This month in the garden


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December in the Garden

The shortest day of 2021 is fast approaching even though winter doesn’t seem to be interested in showing up this year. We continue with our cycle in the garden; plant peas and garlic if you haven´t already and it´s still possible to do a final sowing of habas. Carrots, lettuce, beetroot and parsnips can be direct sown, as can radishes and salad leaves. Prune any chilli, pepper, and aubergine plants that are still alive back to two thirds to see if they survive the winter. If winter does come and we get some decent rain, slugs and snails will be very active, so protect tender young carrot tops by sprinkling wood ash around the sowings or by covering the rows with netting or agricultural fleece. Keep an eye on the brassicas too until they are big enough to survive a snail attack.

In mid November a young French chap offered to help me in the garden. “How long has the veggie garden been abandoned for?” was the first question he asked as we set out on our day´s work. Shocked, I glanced quickly around the garden, my pride dented. What I saw wasn´t exactly Charles Dowding´s Instagram feed but it was by no means an abandoned garden. Yes, the dried up bean plants clinging to the bamboo poles didn´t look great, but those dried pods hold the seeds for next year´s crop. The unruly falling over yacon stalks looked pretty messy but under the ground their tubers will keep getting bigger and sweeter until we harvest them after the first frost. The tatty sweet potato vines weren´t much to look at either but they are alive and swelling underground. And it is worth holding on to those raggedy looking tomato plants; the last green tomatoes will make a delicious chutney. We set to work clearing out the pumpkin patch which to the untrained eye looked like a big jumble of weeds and dead vines but we found a load of giant pumpkins that had made a run for it and were hiding in the long grass. Those invasive summer grasses are so easy to pull out this time of year so we cleared out the pumpkin patch in no time. With the old plants pulled up and replaced with sowings of garlic and habas the rows soon looked neat and tidy.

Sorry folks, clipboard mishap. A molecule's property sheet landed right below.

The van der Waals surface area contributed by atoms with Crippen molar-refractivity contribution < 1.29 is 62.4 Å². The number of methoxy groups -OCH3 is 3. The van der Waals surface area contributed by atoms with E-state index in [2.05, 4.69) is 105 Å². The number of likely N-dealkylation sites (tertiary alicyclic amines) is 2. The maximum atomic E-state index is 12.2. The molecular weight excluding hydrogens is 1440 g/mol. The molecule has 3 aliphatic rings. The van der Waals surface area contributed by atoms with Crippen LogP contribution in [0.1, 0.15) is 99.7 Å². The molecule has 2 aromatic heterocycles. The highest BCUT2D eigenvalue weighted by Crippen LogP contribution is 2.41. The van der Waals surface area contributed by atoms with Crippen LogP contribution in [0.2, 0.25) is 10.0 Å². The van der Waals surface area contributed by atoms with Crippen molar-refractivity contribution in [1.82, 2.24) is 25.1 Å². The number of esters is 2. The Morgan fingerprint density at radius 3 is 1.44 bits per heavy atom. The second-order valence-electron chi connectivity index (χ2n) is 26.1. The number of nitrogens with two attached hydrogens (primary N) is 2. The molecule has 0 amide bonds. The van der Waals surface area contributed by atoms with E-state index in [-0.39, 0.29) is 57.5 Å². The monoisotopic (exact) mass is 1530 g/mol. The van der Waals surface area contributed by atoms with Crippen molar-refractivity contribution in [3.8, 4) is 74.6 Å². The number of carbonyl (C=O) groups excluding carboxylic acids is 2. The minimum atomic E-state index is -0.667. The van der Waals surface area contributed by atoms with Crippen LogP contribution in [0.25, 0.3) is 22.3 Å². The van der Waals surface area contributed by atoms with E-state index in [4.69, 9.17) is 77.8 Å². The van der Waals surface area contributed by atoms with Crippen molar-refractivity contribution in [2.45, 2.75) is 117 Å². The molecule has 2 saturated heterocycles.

A productive vegetable garden doesn´t always look fabulous, and especially so when seed production is incorporated. Plants grown to seed need to kept in the ground longer and some go long past the point of being recognisable as the vegetables we eat. Carrots, leeks, parsnips, broccoli and lettuces in their seed production stage are as far from the edible part of the cycle as a butterfly is from a caterpillar. A garden grown only for aesthetic purposes is a far cry from a full cycle food and seed production operation.

It can feel disappointing though to look at our own gardens sometimes, especially after a long hard summer when there is so much clearing up to do. Don´t despair, there are some tricks we can employ to give a general feeling of tidiness. Clearly defined lines around the edges of the beds give the impression of things being under control. Strim around the beds and clear the pathways at ground level; cut away anything that is encroaching onto the path and also prune any branches that are crossing into the path to give you a clear line of sight and freedom of movement. A top dressing of manure, compost or leaf mulch can make an empty bed look neat and ripe for planting. Beds that overwhelm us can be covered over with a sheet of plastic until we have the energy to clear them out. And be selective with the parts of the garden you photograph for your Instagram feed. I bet Charles Dowding is.

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hands-seeds hands-heart-seeds seedlings
Semillas Españolas Ecológicos en Deposito